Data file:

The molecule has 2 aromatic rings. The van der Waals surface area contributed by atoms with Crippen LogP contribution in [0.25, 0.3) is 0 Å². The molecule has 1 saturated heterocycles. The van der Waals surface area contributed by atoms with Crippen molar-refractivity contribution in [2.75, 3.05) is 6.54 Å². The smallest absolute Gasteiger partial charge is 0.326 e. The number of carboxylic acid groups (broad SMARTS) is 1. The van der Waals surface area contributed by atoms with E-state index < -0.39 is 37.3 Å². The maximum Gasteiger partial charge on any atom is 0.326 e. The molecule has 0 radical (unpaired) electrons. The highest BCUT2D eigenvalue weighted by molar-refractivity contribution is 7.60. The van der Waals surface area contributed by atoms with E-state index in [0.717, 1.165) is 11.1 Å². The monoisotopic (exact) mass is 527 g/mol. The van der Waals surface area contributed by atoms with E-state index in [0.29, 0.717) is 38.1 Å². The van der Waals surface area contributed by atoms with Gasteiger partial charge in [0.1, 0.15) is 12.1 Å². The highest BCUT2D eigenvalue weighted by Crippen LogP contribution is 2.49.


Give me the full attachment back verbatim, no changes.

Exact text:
The molecule has 2 aromatic rings. The van der Waals surface area contributed by atoms with Crippen LogP contribution in [0.25, 0.3) is 0 Å². The molecule has 1 saturated heterocycles. The van der Waals surface area contributed by atoms with Crippen molar-refractivity contribution in [2.75, 3.05) is 6.54 Å². The smallest absolute Gasteiger partial charge is 0.326 e. The number of carboxylic acid groups (broad SMARTS) is 1. The van der Waals surface area contributed by atoms with E-state index < -0.39 is 37.3 Å². The maximum Gasteiger partial charge on any atom is 0.326 e. The molecule has 0 radical (unpaired) electrons. The highest BCUT2D eigenvalue weighted by molar-refractivity contribution is 7.60. The van der Waals surface area contributed by atoms with E-state index in [0.717, 1.165) is 11.1 Å². The monoisotopic (exact) mass is 527 g/mol. The van der Waals surface area contributed by atoms with E-state index in [0.29, 0.717) is 38.1 Å². The van der Waals surface area contributed by atoms with Gasteiger partial charge in [0.1, 0.15) is 12.1 Å². The highest BCUT2D eigenvalue weighted by Crippen LogP contribution is 2.49.